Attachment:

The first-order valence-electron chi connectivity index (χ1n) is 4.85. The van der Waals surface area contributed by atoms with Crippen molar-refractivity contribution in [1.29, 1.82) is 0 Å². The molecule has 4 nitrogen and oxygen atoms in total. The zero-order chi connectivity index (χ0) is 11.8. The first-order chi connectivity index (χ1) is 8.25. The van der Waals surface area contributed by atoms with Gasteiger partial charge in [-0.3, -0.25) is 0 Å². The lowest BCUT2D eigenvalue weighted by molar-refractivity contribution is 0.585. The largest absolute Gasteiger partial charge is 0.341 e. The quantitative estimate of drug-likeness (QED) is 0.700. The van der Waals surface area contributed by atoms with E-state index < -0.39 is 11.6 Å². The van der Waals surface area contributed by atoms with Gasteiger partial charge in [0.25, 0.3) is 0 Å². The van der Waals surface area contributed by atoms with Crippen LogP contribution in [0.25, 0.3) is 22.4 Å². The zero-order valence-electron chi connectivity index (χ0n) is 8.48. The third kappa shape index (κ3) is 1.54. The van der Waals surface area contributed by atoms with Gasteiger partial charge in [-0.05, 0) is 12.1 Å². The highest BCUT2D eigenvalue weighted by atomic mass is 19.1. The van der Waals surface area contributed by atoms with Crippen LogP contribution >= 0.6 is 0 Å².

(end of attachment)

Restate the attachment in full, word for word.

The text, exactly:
The first-order valence-electron chi connectivity index (χ1n) is 4.85. The van der Waals surface area contributed by atoms with Crippen molar-refractivity contribution in [1.29, 1.82) is 0 Å². The molecule has 4 nitrogen and oxygen atoms in total. The zero-order chi connectivity index (χ0) is 11.8. The first-order chi connectivity index (χ1) is 8.25. The van der Waals surface area contributed by atoms with Gasteiger partial charge in [-0.3, -0.25) is 0 Å². The lowest BCUT2D eigenvalue weighted by molar-refractivity contribution is 0.585. The largest absolute Gasteiger partial charge is 0.341 e. The quantitative estimate of drug-likeness (QED) is 0.700. The van der Waals surface area contributed by atoms with E-state index < -0.39 is 11.6 Å². The van der Waals surface area contributed by atoms with Gasteiger partial charge in [0.25, 0.3) is 0 Å². The van der Waals surface area contributed by atoms with Crippen LogP contribution in [0.25, 0.3) is 22.4 Å². The zero-order valence-electron chi connectivity index (χ0n) is 8.48. The third kappa shape index (κ3) is 1.54. The van der Waals surface area contributed by atoms with Gasteiger partial charge in [-0.05, 0) is 12.1 Å². The highest BCUT2D eigenvalue weighted by atomic mass is 19.1. The van der Waals surface area contributed by atoms with Crippen LogP contribution >= 0.6 is 0 Å².